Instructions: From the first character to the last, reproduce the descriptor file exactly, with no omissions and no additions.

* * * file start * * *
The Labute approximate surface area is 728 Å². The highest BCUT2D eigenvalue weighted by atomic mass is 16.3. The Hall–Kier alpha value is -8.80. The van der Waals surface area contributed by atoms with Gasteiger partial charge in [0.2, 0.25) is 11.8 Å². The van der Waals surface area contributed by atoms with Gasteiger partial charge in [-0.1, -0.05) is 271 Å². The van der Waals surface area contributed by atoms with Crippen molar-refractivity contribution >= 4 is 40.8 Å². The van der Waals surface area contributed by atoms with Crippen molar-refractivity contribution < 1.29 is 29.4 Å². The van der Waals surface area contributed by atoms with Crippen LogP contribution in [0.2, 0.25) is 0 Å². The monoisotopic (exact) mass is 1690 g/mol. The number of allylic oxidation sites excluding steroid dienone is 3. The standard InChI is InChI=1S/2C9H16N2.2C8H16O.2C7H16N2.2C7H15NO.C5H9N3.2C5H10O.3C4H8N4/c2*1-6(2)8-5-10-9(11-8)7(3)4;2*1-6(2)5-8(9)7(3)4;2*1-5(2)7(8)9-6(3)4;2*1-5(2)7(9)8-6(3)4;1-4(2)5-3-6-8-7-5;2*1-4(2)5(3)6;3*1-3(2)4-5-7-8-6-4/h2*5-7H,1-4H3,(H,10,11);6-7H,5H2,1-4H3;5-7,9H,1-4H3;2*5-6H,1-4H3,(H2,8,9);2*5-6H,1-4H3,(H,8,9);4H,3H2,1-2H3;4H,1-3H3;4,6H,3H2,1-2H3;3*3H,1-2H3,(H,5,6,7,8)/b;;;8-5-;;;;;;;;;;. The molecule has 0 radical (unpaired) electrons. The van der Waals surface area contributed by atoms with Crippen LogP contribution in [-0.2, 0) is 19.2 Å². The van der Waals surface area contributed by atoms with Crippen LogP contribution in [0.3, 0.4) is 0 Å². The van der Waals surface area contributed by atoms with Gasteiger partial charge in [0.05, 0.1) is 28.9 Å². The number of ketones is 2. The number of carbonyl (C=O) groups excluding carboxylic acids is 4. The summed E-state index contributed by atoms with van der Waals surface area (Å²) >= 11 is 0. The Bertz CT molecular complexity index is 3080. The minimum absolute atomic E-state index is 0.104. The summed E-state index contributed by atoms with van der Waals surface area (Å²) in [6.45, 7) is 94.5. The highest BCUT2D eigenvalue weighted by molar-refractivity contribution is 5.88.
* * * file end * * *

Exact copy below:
The Labute approximate surface area is 728 Å². The highest BCUT2D eigenvalue weighted by atomic mass is 16.3. The Hall–Kier alpha value is -8.80. The van der Waals surface area contributed by atoms with Gasteiger partial charge in [0.2, 0.25) is 11.8 Å². The van der Waals surface area contributed by atoms with Gasteiger partial charge in [-0.1, -0.05) is 271 Å². The van der Waals surface area contributed by atoms with Crippen molar-refractivity contribution >= 4 is 40.8 Å². The van der Waals surface area contributed by atoms with Crippen molar-refractivity contribution < 1.29 is 29.4 Å². The van der Waals surface area contributed by atoms with Crippen LogP contribution in [0.2, 0.25) is 0 Å². The monoisotopic (exact) mass is 1690 g/mol. The number of allylic oxidation sites excluding steroid dienone is 3. The standard InChI is InChI=1S/2C9H16N2.2C8H16O.2C7H16N2.2C7H15NO.C5H9N3.2C5H10O.3C4H8N4/c2*1-6(2)8-5-10-9(11-8)7(3)4;2*1-6(2)5-8(9)7(3)4;2*1-5(2)7(8)9-6(3)4;2*1-5(2)7(9)8-6(3)4;1-4(2)5-3-6-8-7-5;2*1-4(2)5(3)6;3*1-3(2)4-5-7-8-6-4/h2*5-7H,1-4H3,(H,10,11);6-7H,5H2,1-4H3;5-7,9H,1-4H3;2*5-6H,1-4H3,(H2,8,9);2*5-6H,1-4H3,(H,8,9);4H,3H2,1-2H3;4H,1-3H3;4,6H,3H2,1-2H3;3*3H,1-2H3,(H,5,6,7,8)/b;;;8-5-;;;;;;;;;;. The molecule has 0 radical (unpaired) electrons. The van der Waals surface area contributed by atoms with Crippen LogP contribution in [-0.2, 0) is 19.2 Å². The van der Waals surface area contributed by atoms with Crippen LogP contribution in [0.3, 0.4) is 0 Å². The van der Waals surface area contributed by atoms with Gasteiger partial charge in [0.05, 0.1) is 28.9 Å². The number of ketones is 2. The number of carbonyl (C=O) groups excluding carboxylic acids is 4. The summed E-state index contributed by atoms with van der Waals surface area (Å²) >= 11 is 0. The Bertz CT molecular complexity index is 3080. The minimum absolute atomic E-state index is 0.104. The summed E-state index contributed by atoms with van der Waals surface area (Å²) in [6.45, 7) is 94.5. The highest BCUT2D eigenvalue weighted by molar-refractivity contribution is 5.88.